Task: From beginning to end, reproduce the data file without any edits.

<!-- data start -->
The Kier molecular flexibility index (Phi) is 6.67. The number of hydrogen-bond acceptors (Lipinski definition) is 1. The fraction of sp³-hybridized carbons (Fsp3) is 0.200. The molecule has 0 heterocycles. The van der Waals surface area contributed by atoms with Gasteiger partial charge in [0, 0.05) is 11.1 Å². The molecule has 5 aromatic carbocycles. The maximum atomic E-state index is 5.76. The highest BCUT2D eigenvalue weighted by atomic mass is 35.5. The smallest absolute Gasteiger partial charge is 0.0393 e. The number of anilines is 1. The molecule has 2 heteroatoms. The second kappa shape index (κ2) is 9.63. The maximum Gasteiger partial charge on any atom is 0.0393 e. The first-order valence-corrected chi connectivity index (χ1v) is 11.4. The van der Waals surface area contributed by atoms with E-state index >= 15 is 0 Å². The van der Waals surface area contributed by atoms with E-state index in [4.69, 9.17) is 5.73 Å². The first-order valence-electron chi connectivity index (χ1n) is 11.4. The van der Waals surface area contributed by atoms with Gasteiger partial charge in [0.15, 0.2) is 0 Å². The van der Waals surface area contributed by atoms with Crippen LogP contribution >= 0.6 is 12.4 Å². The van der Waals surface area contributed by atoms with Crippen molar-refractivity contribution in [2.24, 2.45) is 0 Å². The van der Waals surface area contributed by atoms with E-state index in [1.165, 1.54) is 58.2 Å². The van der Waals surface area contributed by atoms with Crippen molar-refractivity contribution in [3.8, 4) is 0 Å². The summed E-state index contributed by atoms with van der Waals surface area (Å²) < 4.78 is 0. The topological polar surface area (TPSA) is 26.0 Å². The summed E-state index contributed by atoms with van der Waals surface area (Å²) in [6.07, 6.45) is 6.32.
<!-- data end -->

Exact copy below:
The Kier molecular flexibility index (Phi) is 6.67. The number of hydrogen-bond acceptors (Lipinski definition) is 1. The fraction of sp³-hybridized carbons (Fsp3) is 0.200. The molecule has 0 heterocycles. The van der Waals surface area contributed by atoms with Gasteiger partial charge in [0, 0.05) is 11.1 Å². The molecule has 5 aromatic carbocycles. The maximum atomic E-state index is 5.76. The highest BCUT2D eigenvalue weighted by atomic mass is 35.5. The smallest absolute Gasteiger partial charge is 0.0393 e. The number of anilines is 1. The molecule has 2 heteroatoms. The second kappa shape index (κ2) is 9.63. The maximum Gasteiger partial charge on any atom is 0.0393 e. The first-order valence-corrected chi connectivity index (χ1v) is 11.4. The van der Waals surface area contributed by atoms with E-state index >= 15 is 0 Å². The van der Waals surface area contributed by atoms with E-state index in [4.69, 9.17) is 5.73 Å². The first-order valence-electron chi connectivity index (χ1n) is 11.4. The van der Waals surface area contributed by atoms with Gasteiger partial charge in [0.15, 0.2) is 0 Å². The van der Waals surface area contributed by atoms with Crippen LogP contribution >= 0.6 is 12.4 Å². The van der Waals surface area contributed by atoms with Crippen molar-refractivity contribution in [2.24, 2.45) is 0 Å². The van der Waals surface area contributed by atoms with E-state index in [1.165, 1.54) is 58.2 Å². The van der Waals surface area contributed by atoms with Crippen molar-refractivity contribution in [3.8, 4) is 0 Å². The summed E-state index contributed by atoms with van der Waals surface area (Å²) < 4.78 is 0. The topological polar surface area (TPSA) is 26.0 Å². The summed E-state index contributed by atoms with van der Waals surface area (Å²) in [6.07, 6.45) is 6.32.